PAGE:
- Viral antigens are expressed on the cell surface as viruses replicate within cells. The host immune system in particular the T lymphocytes, is able to recognise these antigens as foreign and to provide an inflammatory response against the infected cells. If for whatever reason, the response fails to eliminate the virus-infected cells, the patient will suffer from a chronic inflammatory condition within the organ concerned. Thus in chronic hepatitis B infection of the liver, a large proportion of liver damage is actually caused by the host immune response to infected hepatocytes, rather than by any virus-induced cell death.
- All cells have to perform certain functions simply in order to remain alive. Collectively, these are called housekeeping functions. In addition, many cells have specialised functions, also known as luxurious functions. In chronic infection, by definition, the virus must not interfere with the cell’s housekeeping functions (otherwise the cell would die).However the presence of the virus may affect the cell’s luxurious functions, which may lead to clinical disease. When the newborn mice are infected with the lymphochoriomeningitis virus (LCMV) and followed over the next several months, the mice will not grow. LCMV infects the pituitary gland in these animals but does not cause cell death or inflammatory reactions. However the virus is present in growth hormone-producing cells and interferes with the production and secretion of the hormone—hence the failure of the mice to develop. To date, there is no human disease whose pathogenesis fits this model.
In the case of a latent infection, the viral genome is present within the cell, but there is no replication of the genome and few, if any, viral proteins are synthesized. The presence of a latent virus within the cell causes no harm to the cell. However a latent virus may be reactivated in response to certain stimuli. The virus then replicates, and this may have consequences for the cell and the body as a whole. All herpesviruses are subject to latency. After a primary infection, the virus will remain within that individual for the rest of their lives. Mostly the virus is in a latent state, but reactivation and subsequent disease may occur. Such reactivated or secondary infections are usually relatively trivial and highly localised, as unlike the very first or primary infection, which may be quite severe, the virus is reactivating in a host whose immune system has seen it before.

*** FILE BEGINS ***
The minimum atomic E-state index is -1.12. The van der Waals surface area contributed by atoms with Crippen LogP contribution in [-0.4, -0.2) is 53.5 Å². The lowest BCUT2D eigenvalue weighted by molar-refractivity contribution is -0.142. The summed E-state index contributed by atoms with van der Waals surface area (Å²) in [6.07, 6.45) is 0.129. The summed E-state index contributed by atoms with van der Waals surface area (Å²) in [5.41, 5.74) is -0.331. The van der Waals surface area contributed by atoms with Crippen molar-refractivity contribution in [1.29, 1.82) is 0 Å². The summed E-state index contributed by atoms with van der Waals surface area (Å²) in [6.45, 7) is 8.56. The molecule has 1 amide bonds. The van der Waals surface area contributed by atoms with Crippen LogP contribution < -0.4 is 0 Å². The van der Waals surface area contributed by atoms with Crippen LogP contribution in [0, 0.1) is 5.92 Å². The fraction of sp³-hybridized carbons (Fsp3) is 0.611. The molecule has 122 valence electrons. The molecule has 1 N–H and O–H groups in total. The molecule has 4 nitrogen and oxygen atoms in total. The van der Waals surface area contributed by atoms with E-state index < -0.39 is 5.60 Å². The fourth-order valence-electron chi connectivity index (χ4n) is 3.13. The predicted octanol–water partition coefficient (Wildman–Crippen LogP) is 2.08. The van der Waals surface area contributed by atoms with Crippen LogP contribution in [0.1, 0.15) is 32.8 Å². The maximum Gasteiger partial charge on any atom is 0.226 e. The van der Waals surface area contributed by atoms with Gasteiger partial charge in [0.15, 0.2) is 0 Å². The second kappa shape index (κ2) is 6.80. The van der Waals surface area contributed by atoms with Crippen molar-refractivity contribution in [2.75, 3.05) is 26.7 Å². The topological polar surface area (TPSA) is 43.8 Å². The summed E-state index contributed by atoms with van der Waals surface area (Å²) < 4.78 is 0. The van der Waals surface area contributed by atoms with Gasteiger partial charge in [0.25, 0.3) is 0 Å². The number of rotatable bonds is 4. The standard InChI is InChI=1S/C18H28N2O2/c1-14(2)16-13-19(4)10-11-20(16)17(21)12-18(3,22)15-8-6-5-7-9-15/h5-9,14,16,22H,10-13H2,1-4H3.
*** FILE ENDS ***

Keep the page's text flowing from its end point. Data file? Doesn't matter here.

The herpes simplex virus (HSV) may therefore infect the oral cavity to cause orolabial herpes or gingivostomatitis (Fig. 1), which may or may not be symptomatic. Virus enters the nerve terminals (from the trigeminal nerve) and travels up the axons to reach the cell body (or ganglion) which is the site of HSV latency. Subsequent reactivation of the trigeminal ganglion virus causes the virus to travel back to the periphery where it causes one or a small cluster of vesicles known as cold sores.
Transformation is a process in which cell infection leads to uncontrolled cell division, resulting in an immortal cell line. For example, in vitro Epstein-Barr virus infection of human B lymphocytes results in stimulation of cell division and the establishment of a continuous lymphoblastoid cell line. The fact that viruses can transform cells raised a clear question as to whether viruses can cause cancer. The answer is a clear yes.’ A number of virus infections have been shown to be closely related to the pathogenesis of a variety of malignant diseases.